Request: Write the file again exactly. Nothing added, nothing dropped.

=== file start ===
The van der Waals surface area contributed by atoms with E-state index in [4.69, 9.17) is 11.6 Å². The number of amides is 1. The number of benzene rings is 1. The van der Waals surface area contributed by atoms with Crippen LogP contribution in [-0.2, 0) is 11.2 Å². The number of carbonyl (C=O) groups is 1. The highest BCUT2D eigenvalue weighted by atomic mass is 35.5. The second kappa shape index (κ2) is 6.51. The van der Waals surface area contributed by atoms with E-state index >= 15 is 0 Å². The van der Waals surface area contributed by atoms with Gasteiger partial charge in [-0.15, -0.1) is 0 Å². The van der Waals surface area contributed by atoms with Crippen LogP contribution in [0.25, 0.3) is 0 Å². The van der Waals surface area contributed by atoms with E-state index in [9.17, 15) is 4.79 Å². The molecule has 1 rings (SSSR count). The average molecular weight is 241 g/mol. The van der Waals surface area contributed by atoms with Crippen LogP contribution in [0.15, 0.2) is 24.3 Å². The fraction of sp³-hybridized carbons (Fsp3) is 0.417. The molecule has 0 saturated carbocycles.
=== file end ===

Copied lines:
The van der Waals surface area contributed by atoms with E-state index in [4.69, 9.17) is 11.6 Å². The number of amides is 1. The number of benzene rings is 1. The van der Waals surface area contributed by atoms with Crippen LogP contribution in [-0.2, 0) is 11.2 Å². The number of carbonyl (C=O) groups is 1. The highest BCUT2D eigenvalue weighted by atomic mass is 35.5. The second kappa shape index (κ2) is 6.51. The van der Waals surface area contributed by atoms with E-state index >= 15 is 0 Å². The van der Waals surface area contributed by atoms with Gasteiger partial charge in [-0.15, -0.1) is 0 Å². The van der Waals surface area contributed by atoms with Crippen LogP contribution in [0.25, 0.3) is 0 Å². The van der Waals surface area contributed by atoms with E-state index in [9.17, 15) is 4.79 Å². The molecule has 1 rings (SSSR count). The average molecular weight is 241 g/mol. The van der Waals surface area contributed by atoms with Crippen LogP contribution in [0.15, 0.2) is 24.3 Å². The fraction of sp³-hybridized carbons (Fsp3) is 0.417. The molecule has 0 saturated carbocycles.